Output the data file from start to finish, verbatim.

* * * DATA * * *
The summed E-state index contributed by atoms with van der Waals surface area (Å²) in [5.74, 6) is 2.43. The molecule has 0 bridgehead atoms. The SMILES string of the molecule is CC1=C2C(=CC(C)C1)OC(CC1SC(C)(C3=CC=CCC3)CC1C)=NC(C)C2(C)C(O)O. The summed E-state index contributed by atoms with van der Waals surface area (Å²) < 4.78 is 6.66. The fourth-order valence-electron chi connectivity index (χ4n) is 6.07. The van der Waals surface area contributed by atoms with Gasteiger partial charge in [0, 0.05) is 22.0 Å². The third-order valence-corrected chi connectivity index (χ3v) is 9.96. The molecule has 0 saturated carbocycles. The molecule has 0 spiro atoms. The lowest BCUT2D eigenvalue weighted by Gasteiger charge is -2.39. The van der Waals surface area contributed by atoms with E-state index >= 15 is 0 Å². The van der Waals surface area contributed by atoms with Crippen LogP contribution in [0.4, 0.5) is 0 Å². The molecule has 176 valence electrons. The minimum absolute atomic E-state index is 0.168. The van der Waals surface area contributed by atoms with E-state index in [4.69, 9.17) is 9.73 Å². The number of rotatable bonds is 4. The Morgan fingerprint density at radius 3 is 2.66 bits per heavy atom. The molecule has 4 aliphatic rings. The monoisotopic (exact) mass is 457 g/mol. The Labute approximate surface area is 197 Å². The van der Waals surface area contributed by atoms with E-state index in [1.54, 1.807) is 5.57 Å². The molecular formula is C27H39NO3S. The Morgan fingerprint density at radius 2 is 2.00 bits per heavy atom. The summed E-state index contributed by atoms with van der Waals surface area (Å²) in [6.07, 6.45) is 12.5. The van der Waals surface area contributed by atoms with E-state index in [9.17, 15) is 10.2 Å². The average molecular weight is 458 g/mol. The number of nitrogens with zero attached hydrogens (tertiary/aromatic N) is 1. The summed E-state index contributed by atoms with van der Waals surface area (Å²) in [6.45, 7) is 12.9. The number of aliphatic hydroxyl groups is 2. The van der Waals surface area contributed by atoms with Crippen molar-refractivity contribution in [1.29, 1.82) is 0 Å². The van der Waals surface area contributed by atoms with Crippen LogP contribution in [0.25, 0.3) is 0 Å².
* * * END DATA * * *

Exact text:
The summed E-state index contributed by atoms with van der Waals surface area (Å²) in [5.74, 6) is 2.43. The molecule has 0 bridgehead atoms. The SMILES string of the molecule is CC1=C2C(=CC(C)C1)OC(CC1SC(C)(C3=CC=CCC3)CC1C)=NC(C)C2(C)C(O)O. The summed E-state index contributed by atoms with van der Waals surface area (Å²) < 4.78 is 6.66. The fourth-order valence-electron chi connectivity index (χ4n) is 6.07. The van der Waals surface area contributed by atoms with Gasteiger partial charge in [0, 0.05) is 22.0 Å². The third-order valence-corrected chi connectivity index (χ3v) is 9.96. The molecule has 0 saturated carbocycles. The molecule has 0 spiro atoms. The lowest BCUT2D eigenvalue weighted by Gasteiger charge is -2.39. The van der Waals surface area contributed by atoms with E-state index >= 15 is 0 Å². The van der Waals surface area contributed by atoms with Crippen LogP contribution in [0.4, 0.5) is 0 Å². The molecule has 176 valence electrons. The minimum absolute atomic E-state index is 0.168. The van der Waals surface area contributed by atoms with E-state index in [4.69, 9.17) is 9.73 Å². The number of rotatable bonds is 4. The Morgan fingerprint density at radius 3 is 2.66 bits per heavy atom. The molecule has 4 aliphatic rings. The monoisotopic (exact) mass is 457 g/mol. The Labute approximate surface area is 197 Å². The van der Waals surface area contributed by atoms with E-state index in [1.54, 1.807) is 5.57 Å². The molecular formula is C27H39NO3S. The Morgan fingerprint density at radius 2 is 2.00 bits per heavy atom. The summed E-state index contributed by atoms with van der Waals surface area (Å²) in [6.07, 6.45) is 12.5. The van der Waals surface area contributed by atoms with E-state index in [9.17, 15) is 10.2 Å². The average molecular weight is 458 g/mol. The number of nitrogens with zero attached hydrogens (tertiary/aromatic N) is 1. The summed E-state index contributed by atoms with van der Waals surface area (Å²) in [6.45, 7) is 12.9. The number of aliphatic hydroxyl groups is 2. The van der Waals surface area contributed by atoms with Crippen molar-refractivity contribution in [1.29, 1.82) is 0 Å². The van der Waals surface area contributed by atoms with Crippen LogP contribution in [0.25, 0.3) is 0 Å².